James Liddy’s Bedsprings (Nov, 1953)
James Liddy’s Bedsprings
By Alfred Lief
ONE day in 1853 James E. Liddy, a carriage maker’s blacksmith, drove his wife into Watertown, N. Y., in their buggy. They were newlyweds. Young Liddy was rather irked, waiting in the seat so long. He fidgeted and bounced on the coil-spring cushion seat—then suddenly his expression changed.
He thought how comfortable it would be to sleep on springs. He would get rid of those cross ropes that were tied to his bed frame as a support for the straw and feather ticks and use cushion coil.
Liddy took measurements and sawed six slats the length of his bed. In the carriage shop he fastened six open coils to each slat, spacing them for even distribution of weight. Here it was; the first bedspring. Mr. and Mrs. Liddy—if not George Washington—slept there.
Before James Liddy went to his eternal rest in 1921 at 93, many improvements had been made and a new industry organized. Production had passed from carriage makers to mattress manufacturers. So-called bed-bottoms appeared on the market with resilient lengthwise slats on top of crosswise rows of coils; others with a woven wire net enclosing the coils; still others with double decks of coils.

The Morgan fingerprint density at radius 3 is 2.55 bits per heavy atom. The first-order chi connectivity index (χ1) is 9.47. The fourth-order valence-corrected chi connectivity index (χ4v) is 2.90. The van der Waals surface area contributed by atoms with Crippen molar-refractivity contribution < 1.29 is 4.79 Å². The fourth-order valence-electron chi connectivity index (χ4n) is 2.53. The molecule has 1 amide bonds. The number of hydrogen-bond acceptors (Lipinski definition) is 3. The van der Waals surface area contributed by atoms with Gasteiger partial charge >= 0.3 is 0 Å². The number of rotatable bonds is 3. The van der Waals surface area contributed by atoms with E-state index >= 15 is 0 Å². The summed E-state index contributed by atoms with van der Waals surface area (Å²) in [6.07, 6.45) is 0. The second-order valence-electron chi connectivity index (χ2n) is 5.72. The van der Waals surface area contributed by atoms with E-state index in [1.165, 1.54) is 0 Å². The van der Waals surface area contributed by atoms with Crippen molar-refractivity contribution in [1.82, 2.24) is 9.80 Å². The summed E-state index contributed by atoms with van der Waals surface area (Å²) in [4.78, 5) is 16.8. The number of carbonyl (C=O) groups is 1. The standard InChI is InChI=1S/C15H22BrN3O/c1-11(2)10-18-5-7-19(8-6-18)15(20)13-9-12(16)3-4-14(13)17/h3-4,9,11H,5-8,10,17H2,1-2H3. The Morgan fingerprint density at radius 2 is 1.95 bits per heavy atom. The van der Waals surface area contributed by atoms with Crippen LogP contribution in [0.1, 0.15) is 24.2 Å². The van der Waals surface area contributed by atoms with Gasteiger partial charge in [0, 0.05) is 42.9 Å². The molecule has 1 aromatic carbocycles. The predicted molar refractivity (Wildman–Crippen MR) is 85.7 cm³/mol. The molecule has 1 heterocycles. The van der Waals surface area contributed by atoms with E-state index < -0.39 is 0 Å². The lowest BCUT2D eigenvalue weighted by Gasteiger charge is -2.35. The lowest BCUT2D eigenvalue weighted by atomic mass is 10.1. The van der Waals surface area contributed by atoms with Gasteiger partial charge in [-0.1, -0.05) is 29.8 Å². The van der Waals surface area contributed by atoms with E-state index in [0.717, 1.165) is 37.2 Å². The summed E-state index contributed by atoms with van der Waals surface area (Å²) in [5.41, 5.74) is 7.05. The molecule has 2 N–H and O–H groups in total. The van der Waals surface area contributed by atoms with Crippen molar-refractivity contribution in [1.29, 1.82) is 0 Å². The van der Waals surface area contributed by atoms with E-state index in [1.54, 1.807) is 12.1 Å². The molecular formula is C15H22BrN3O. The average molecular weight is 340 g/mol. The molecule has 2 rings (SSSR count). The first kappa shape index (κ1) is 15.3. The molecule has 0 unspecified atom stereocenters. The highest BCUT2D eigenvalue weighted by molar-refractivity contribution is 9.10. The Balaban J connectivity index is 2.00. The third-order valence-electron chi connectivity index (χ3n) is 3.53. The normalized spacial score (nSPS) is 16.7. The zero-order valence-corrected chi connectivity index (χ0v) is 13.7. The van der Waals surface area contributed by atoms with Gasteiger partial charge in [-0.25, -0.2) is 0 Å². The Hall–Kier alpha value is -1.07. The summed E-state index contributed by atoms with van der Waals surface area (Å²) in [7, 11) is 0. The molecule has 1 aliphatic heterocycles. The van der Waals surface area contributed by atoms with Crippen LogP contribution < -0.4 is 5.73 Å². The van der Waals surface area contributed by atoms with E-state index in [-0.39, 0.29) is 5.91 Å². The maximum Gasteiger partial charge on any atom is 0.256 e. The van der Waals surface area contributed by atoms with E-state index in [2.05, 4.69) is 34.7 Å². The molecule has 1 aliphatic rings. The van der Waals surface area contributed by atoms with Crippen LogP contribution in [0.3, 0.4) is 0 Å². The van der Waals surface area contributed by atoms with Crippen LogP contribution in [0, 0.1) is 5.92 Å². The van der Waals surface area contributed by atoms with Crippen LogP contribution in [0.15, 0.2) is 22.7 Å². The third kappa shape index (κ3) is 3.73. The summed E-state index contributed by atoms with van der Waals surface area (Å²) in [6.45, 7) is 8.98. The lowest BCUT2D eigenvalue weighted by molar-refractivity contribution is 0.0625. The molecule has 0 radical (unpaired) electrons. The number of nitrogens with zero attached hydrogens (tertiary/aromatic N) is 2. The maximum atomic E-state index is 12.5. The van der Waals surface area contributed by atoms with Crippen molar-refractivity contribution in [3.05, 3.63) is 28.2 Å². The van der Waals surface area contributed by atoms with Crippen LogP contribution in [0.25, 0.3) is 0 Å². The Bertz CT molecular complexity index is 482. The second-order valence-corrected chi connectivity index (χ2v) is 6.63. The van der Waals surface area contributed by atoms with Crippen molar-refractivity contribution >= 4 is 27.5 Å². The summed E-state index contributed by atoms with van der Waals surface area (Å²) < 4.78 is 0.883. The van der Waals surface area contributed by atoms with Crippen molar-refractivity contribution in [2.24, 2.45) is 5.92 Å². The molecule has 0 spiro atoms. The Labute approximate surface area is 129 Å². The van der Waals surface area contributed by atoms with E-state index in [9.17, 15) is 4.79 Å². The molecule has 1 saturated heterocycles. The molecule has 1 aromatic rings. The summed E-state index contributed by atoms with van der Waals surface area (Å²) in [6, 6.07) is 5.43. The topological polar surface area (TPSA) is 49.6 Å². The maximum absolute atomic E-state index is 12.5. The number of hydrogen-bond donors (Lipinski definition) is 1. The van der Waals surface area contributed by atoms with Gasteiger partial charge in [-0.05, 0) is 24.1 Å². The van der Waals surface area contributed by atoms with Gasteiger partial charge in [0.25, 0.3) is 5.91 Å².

According to the latest census figures, the annual volume of U. S. sales for bed-springs totals $103,664,000 wholesale. This means in 1951 more than 3,000,000 box springs were sold, more than 2,000,000 coil springs and 500,000 flat springs.
Liddy never patented his idea nor is there any evidence that he undertook manufacturing but the National Association of Bedding Manufacturers is very grateful to him. Its president journeyed to Water-town for a centennial celebration this year and gave the county historical society a miniature model of Liddy’s creation. The brass plate attached to it bespeaks James E. Liddy’s “great contribution to better rest.” His fame is secure because he benefited mankind. He, too, can rest easy. *